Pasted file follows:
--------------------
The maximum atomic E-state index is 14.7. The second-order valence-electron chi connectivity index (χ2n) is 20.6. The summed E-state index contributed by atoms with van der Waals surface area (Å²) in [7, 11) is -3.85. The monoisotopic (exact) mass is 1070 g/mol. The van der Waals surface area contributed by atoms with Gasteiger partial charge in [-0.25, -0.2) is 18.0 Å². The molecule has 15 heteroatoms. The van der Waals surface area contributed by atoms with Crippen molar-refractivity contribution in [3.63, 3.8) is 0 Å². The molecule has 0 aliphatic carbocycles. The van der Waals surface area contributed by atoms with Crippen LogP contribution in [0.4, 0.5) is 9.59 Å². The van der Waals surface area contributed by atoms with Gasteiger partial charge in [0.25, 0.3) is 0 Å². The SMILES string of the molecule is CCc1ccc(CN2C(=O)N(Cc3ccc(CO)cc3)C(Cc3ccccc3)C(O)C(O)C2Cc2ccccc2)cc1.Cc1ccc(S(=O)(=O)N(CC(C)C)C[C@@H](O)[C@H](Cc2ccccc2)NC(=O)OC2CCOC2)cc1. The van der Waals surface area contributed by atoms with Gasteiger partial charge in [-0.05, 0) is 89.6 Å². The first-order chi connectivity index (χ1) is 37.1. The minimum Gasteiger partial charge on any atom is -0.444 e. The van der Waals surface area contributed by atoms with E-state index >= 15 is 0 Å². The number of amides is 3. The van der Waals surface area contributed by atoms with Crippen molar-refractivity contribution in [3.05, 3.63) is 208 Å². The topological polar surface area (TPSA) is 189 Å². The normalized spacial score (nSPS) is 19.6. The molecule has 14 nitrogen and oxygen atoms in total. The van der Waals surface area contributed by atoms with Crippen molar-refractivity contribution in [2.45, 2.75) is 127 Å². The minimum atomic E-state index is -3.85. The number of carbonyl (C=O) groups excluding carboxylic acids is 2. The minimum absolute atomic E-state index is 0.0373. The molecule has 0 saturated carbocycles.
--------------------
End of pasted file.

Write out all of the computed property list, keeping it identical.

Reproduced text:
The maximum atomic E-state index is 14.7. The second-order valence-electron chi connectivity index (χ2n) is 20.6. The summed E-state index contributed by atoms with van der Waals surface area (Å²) in [7, 11) is -3.85. The monoisotopic (exact) mass is 1070 g/mol. The van der Waals surface area contributed by atoms with Gasteiger partial charge in [-0.25, -0.2) is 18.0 Å². The molecule has 15 heteroatoms. The van der Waals surface area contributed by atoms with Crippen molar-refractivity contribution in [3.63, 3.8) is 0 Å². The molecule has 0 aliphatic carbocycles. The van der Waals surface area contributed by atoms with Crippen LogP contribution in [0.4, 0.5) is 9.59 Å². The van der Waals surface area contributed by atoms with Gasteiger partial charge in [0.25, 0.3) is 0 Å². The SMILES string of the molecule is CCc1ccc(CN2C(=O)N(Cc3ccc(CO)cc3)C(Cc3ccccc3)C(O)C(O)C2Cc2ccccc2)cc1.Cc1ccc(S(=O)(=O)N(CC(C)C)C[C@@H](O)[C@H](Cc2ccccc2)NC(=O)OC2CCOC2)cc1. The van der Waals surface area contributed by atoms with Gasteiger partial charge in [-0.05, 0) is 89.6 Å². The first-order chi connectivity index (χ1) is 37.1. The minimum Gasteiger partial charge on any atom is -0.444 e. The van der Waals surface area contributed by atoms with E-state index >= 15 is 0 Å². The number of amides is 3. The van der Waals surface area contributed by atoms with Crippen molar-refractivity contribution in [3.05, 3.63) is 208 Å². The topological polar surface area (TPSA) is 189 Å². The normalized spacial score (nSPS) is 19.6. The molecule has 14 nitrogen and oxygen atoms in total. The van der Waals surface area contributed by atoms with Crippen molar-refractivity contribution in [2.45, 2.75) is 127 Å². The minimum atomic E-state index is -3.85. The number of carbonyl (C=O) groups excluding carboxylic acids is 2. The minimum absolute atomic E-state index is 0.0373. The molecule has 0 saturated carbocycles.